What is a requirement?
• Generally a requirement is something that must be met by a living (or) non-living entity in order to achieve a task (or) document.
• That something can be a condition or capability
• Entities can be related to user(s), system (or) a sub component.
• Achievement or documents are generally problems, goals, objectives, contracts, standards and formal documents.
• They can be descriptions of how an application or component should behave.
• Can also be considered as the required implementations.
• They can be related to system property or attributes – i.e. how well a system does it.
• Sometimes they may be constraints in the development process.
Common types of requirements
1. Business requirements: Describe why we are undertaking a particular project, who will benefit from implementation of this project, what are the business objectives, why to invest money on this particular project.
2. User requirements: Describe what the user will be able to do with the system.
Use cases are functional requirements but when given to developers it does not work all the time, it gives a general idea but often fails to provide enough information as a result more information has to be tracked down in order to build an application.
3. Functional requirements: Describe the specific bits of functionality that developers need to implement.
4. System requirements: Relates to a product comprised of multiple subsystems.
5. Business rules: Usually contain the following:
• Corporate policies
• Industry standards
• Government regulations
• Computational algorithms
6. Quality attributes: Usually include the following:
• Quality of service requirements:
7. External interfaces: connections to various interfaces, design and implementation constraints.
Sources/techniques for requirements gathering:
1. Brian storming
2. Document analysis
3. Reverse engineering
4. Focus groups
7. JAD sessions
Brian storming: Is done by a group of people sitting together as a group, all the people start giving their ideas, ideas spark other ideas and eventually it inspires a unique idea that no one else has, that unique idea may be inspired by all the other ideas discussed before.
Does of brain storming:
• Capture everything (i.e. write down everything that any one says) never skip any idea
• Encourage participation
• Ask clarifying questions (i.e. clarify the suggested idea)
Don’ts of brain storming:
• Evaluate anything initially
• Force participation or sequence
• Ask judgemental questions
Once the list of ideas is created the following are to be performed:
• Find like ideas and group them to reduce the list
• Eliminate the non – feasible ideas from the list
• Analyse the remaining ideas and propose them for implementation
Document analysis: Is a means to elicit requirements by studying available documentation on existing and comparable solutions and identifying relevant information.
Document analysis may include analysis of business plans, market studies, contracts, requests for proposal, statements of work, memos, existing guidelines, procedures, guides, competing product literature, published comparative product reviews, problem reports, customer suggestion logs, existing system specifications, standards operating procedures.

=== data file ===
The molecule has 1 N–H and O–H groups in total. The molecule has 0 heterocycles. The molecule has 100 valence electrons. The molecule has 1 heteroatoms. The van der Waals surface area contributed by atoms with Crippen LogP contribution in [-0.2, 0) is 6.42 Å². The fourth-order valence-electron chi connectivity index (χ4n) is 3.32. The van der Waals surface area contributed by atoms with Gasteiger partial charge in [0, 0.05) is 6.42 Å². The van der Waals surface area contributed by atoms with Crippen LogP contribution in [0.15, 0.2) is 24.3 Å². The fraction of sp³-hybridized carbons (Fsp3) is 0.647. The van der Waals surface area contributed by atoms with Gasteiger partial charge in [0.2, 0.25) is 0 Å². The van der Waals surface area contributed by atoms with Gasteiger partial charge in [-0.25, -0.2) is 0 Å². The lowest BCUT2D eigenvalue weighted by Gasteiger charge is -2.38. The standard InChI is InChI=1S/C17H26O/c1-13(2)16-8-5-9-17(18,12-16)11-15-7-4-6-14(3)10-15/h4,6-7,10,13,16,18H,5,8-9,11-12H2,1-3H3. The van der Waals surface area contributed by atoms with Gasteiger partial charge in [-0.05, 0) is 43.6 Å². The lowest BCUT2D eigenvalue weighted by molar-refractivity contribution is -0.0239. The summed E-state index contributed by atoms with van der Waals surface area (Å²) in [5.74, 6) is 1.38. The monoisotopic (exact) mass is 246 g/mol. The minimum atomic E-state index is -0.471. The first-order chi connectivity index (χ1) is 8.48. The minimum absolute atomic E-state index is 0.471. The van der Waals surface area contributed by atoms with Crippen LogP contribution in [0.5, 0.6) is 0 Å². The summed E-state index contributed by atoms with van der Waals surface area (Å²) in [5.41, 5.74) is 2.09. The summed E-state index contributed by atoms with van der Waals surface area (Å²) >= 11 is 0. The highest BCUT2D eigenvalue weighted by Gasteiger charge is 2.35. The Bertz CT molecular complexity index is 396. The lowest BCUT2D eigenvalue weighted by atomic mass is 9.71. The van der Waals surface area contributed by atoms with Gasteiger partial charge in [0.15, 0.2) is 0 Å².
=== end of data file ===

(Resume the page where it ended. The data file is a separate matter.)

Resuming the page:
Stages of document analysis:
2. Document review
3. Wrap – up
1. Preparation: Identify the documents relevant to business analysis activity and gather them.
2. Document review: Study the document and extract the relevant information out of them.
3. Wrap – up: Information acquired during review must be validated for authenticity and credibility of the information.
Reverse engineering: Is used to understanding the application in hand by interacting with it directly without any prior experience or knowledge.
Categories of reverse engineering:
Black box: Application in hand is studied without examining its underlying structure.
White box: Application in hand is examined with inner workings of the hidden structure.
Results of reverse engineering:
• An understanding of how a product works more comprehensively than by merely observing it.
• A means to investigate errors and limitations in existing programs and a help in correcting them.
• Details to help make products and systems compatible.
• Details to help evaluate a product and understand its limitations.
• Determining whether someone else has literally copied elements of one’s own technology.
• Documentation of a product whose manufacturer is unresponsive to customer service requests.
• Details to help transform obsolete products.
Focus groups: Instead of polling large number of people with straightforward questions and quantifiable answers, in person interviews are concocted in small groups engaging them in open discussions, it’s a qualitatively technique focused on people preferences and thoughts, rather than providing definite conclusions for business focus groups are used for exploratory research, generating new ideas for products based on deeper understanding on user habits.
How does a focus group work?
First, a group is formed with 6 – 10 participants according to specific criteria that meets a desired objective, during the session participants are asked to respond to various prompts from the group moderator like sharing their opinions on certain product or their emotional reaction.
Although focus groups provide valuable insight they do have limitations such as:
• Simple act of observation (observer interference)
• Social pressure from the rest of the group
• Simply knowing that they’re taking part in a focus group
There are two categories of focus groups:
Homogeneous: Individuals with similar background, perspectives
Heterogeneous: Individuals with diverse backgrounds, perspectives